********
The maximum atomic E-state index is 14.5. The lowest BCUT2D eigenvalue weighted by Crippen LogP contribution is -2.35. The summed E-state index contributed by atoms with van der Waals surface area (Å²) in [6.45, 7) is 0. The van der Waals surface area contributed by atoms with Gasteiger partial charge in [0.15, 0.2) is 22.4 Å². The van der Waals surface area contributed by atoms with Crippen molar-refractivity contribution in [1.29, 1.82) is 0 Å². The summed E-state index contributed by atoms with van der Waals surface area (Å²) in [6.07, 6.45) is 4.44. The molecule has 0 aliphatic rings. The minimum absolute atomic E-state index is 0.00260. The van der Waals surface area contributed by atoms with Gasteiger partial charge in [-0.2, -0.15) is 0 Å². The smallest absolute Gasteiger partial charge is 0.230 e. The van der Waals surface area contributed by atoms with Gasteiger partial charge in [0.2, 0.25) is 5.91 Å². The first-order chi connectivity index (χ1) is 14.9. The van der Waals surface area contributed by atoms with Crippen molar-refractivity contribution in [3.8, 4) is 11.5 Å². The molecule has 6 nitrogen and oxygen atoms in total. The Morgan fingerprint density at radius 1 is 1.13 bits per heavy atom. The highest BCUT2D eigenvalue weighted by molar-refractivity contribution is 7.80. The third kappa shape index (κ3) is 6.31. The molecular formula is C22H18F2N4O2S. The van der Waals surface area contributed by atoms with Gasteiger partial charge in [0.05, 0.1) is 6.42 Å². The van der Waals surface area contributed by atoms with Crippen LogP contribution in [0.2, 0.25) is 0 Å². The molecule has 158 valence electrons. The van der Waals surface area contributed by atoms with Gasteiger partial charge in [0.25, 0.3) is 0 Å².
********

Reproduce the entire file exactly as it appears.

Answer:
The maximum atomic E-state index is 14.5. The lowest BCUT2D eigenvalue weighted by Crippen LogP contribution is -2.35. The summed E-state index contributed by atoms with van der Waals surface area (Å²) in [6.45, 7) is 0. The van der Waals surface area contributed by atoms with Gasteiger partial charge in [0.15, 0.2) is 22.4 Å². The van der Waals surface area contributed by atoms with Crippen molar-refractivity contribution in [1.29, 1.82) is 0 Å². The summed E-state index contributed by atoms with van der Waals surface area (Å²) in [6.07, 6.45) is 4.44. The molecule has 0 aliphatic rings. The minimum absolute atomic E-state index is 0.00260. The van der Waals surface area contributed by atoms with Gasteiger partial charge in [-0.2, -0.15) is 0 Å². The smallest absolute Gasteiger partial charge is 0.230 e. The van der Waals surface area contributed by atoms with Gasteiger partial charge in [0.2, 0.25) is 5.91 Å². The first-order chi connectivity index (χ1) is 14.9. The van der Waals surface area contributed by atoms with Crippen molar-refractivity contribution in [3.8, 4) is 11.5 Å². The molecule has 6 nitrogen and oxygen atoms in total. The Morgan fingerprint density at radius 1 is 1.13 bits per heavy atom. The highest BCUT2D eigenvalue weighted by molar-refractivity contribution is 7.80. The third kappa shape index (κ3) is 6.31. The molecular formula is C22H18F2N4O2S. The van der Waals surface area contributed by atoms with Gasteiger partial charge in [0.05, 0.1) is 6.42 Å². The van der Waals surface area contributed by atoms with Crippen LogP contribution in [0.2, 0.25) is 0 Å². The molecule has 158 valence electrons. The van der Waals surface area contributed by atoms with Gasteiger partial charge in [0.25, 0.3) is 0 Å².